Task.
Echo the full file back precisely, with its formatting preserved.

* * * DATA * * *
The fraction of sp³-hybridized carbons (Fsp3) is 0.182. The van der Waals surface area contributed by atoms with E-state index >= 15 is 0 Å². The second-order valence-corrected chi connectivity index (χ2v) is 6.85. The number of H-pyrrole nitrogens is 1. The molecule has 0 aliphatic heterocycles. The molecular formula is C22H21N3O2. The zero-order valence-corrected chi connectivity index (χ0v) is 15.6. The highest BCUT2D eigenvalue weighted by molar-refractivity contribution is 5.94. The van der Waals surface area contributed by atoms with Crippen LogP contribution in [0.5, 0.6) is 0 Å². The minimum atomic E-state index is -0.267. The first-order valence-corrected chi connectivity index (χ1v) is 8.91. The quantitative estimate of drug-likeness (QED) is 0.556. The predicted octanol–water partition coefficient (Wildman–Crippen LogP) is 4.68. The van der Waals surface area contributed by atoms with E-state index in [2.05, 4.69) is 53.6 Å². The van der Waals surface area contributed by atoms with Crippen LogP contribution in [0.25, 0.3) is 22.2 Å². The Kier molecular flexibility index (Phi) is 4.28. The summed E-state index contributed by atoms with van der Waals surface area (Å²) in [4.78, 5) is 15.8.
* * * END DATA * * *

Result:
The fraction of sp³-hybridized carbons (Fsp3) is 0.182. The van der Waals surface area contributed by atoms with E-state index >= 15 is 0 Å². The second-order valence-corrected chi connectivity index (χ2v) is 6.85. The number of H-pyrrole nitrogens is 1. The molecule has 0 aliphatic heterocycles. The molecular formula is C22H21N3O2. The zero-order valence-corrected chi connectivity index (χ0v) is 15.6. The highest BCUT2D eigenvalue weighted by molar-refractivity contribution is 5.94. The van der Waals surface area contributed by atoms with Crippen LogP contribution in [0.5, 0.6) is 0 Å². The minimum atomic E-state index is -0.267. The first-order valence-corrected chi connectivity index (χ1v) is 8.91. The quantitative estimate of drug-likeness (QED) is 0.556. The predicted octanol–water partition coefficient (Wildman–Crippen LogP) is 4.68. The van der Waals surface area contributed by atoms with E-state index in [2.05, 4.69) is 53.6 Å². The van der Waals surface area contributed by atoms with Crippen LogP contribution in [0.25, 0.3) is 22.2 Å². The Kier molecular flexibility index (Phi) is 4.28. The summed E-state index contributed by atoms with van der Waals surface area (Å²) in [4.78, 5) is 15.8.